It is worth noting that some restrictions on cross-border transfer of Vietnamese users’ information found in earlier drafts of the law have been removed or relaxed in the adopted version. Under the new law, both onshore and offshore online service providers appear to no longer be required to store their users’ information “only” within Vietnam and comply with specified assessment procedures before transferring any “critical data” outside of Vietnam. Instead, they are simply required to store Vietnamese users’ information within Vietnam for a certain period of time. However, during this statutory retention period, the law does not appear to expressly prohibit the online service providers from duplicating the data or transferring/storing such duplicated data outside of Vietnam.
Further, the controversial requirement from previous drafts that offshore service providers must place servers in Vietnam has also been removed from the final version. However, by requiring offshore service providers to “store” Vietnamese users’ information in Vietnam, the law effectively forces these providers to have servers in Vietnam, either by directly owning/operating the servers or leasing servers owned/operated by other service providers in Vietnam to store such information.
Another area of concern is that the broad scope and power given to the cybersecurity authorities may create a high risk of abuse if there are no proper procedures in place and/or no further regulations on how and when they can take action on content and other issues. The law requires companies not only to comply with the cybersecurity authorities’ requests and instructions, but also to help them implement their cybersecurity protection measures, which include blocking or restricting the operation of information systems (Article 5.1 and 42.3). Moreover, the cybersecurity authorities will be authorized to conduct ad hoc inspections of an organization’s information systems when there are cybersecurity incidents or breaches considered critical to national security (Article 13). This could also put individual privacy at risk, with personal information subject to being scrutinized by the cybersecurity authorities.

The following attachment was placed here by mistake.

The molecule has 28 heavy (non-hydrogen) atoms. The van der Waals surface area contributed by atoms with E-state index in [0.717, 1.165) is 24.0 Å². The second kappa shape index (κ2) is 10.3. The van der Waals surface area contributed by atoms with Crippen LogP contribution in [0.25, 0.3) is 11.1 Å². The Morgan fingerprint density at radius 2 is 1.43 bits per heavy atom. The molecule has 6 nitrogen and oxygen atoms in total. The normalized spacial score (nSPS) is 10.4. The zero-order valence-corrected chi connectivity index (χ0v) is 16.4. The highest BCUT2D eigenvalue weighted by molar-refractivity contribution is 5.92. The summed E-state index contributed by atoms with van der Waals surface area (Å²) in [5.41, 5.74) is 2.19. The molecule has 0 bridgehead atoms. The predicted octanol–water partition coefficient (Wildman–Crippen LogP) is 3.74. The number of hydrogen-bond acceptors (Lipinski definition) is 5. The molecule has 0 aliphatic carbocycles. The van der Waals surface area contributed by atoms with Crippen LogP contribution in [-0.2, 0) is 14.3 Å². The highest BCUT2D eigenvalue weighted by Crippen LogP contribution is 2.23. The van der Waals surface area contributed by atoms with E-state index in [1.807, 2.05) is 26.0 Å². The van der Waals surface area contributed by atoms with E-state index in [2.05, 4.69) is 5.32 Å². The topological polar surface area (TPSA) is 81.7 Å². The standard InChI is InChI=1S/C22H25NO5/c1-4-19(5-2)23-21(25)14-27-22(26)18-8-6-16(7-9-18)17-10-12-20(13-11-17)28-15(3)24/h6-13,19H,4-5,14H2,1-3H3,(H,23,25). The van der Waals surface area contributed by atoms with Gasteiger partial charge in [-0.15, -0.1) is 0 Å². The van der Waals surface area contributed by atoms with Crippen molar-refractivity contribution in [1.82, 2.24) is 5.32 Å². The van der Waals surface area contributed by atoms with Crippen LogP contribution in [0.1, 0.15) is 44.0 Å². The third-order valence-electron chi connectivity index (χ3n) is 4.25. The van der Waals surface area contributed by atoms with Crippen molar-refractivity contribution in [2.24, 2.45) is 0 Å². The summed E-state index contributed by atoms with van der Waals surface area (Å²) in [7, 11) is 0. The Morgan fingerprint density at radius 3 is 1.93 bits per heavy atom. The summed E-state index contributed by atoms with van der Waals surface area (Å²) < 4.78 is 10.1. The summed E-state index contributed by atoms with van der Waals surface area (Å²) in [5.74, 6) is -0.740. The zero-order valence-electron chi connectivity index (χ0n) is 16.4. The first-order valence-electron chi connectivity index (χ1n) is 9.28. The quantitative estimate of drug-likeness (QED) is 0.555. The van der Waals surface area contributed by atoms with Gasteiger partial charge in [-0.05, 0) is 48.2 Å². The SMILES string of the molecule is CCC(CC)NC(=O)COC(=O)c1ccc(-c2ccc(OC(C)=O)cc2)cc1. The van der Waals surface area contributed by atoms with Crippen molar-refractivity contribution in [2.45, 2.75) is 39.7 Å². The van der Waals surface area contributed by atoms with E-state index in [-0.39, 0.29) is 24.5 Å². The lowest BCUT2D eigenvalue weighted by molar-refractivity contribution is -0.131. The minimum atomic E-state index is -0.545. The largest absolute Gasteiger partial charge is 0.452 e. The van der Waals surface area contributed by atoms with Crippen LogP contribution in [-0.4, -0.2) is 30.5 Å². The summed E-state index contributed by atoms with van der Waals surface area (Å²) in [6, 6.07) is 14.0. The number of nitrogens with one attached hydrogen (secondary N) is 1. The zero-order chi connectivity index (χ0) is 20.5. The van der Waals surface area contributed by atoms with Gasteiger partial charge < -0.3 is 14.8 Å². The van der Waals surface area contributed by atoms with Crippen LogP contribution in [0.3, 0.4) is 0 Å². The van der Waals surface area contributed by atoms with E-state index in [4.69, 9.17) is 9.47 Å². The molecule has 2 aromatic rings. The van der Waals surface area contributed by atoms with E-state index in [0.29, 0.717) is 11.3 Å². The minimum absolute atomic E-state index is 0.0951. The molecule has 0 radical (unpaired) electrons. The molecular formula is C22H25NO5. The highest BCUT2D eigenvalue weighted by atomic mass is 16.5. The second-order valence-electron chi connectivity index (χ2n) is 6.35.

Many industry experts have expressed concerns that the law will create obstacles and disadvantages for cyberspace activities and the business environment in Vietnam, and have questioned how the law would effectively achieve its purpose of ensuring national security. In particular, the most problematic issues of data localization/retention and business presence requirements in the law could be seen as a big step backward, which could potentially have adverse effects on international commitments made by Vietnam in multilateral trade agreements, such as the EVFTA, CPTPP, and Vietnam’s WTO Commitments, all of which promote trade liberalization and minimizing technical barriers to trade.
Time will be needed for the Vietnamese government to prepare to implement the Cybersecurity Law, and many details will need to be further clarified. According to public statements from the Director General of the Cybersecurity Department of the Ministry of Public Security, there will need to be 25 subordinate regulations (decrees and circulars) drafted and issued in the coming time.
Any onshore and offshore online service providers wishing to provide services to customers in Vietnam would be well advised to assess the Cybersecurity Law and prepare themselves to comply with these requirements before they take effect on January 1, 2019.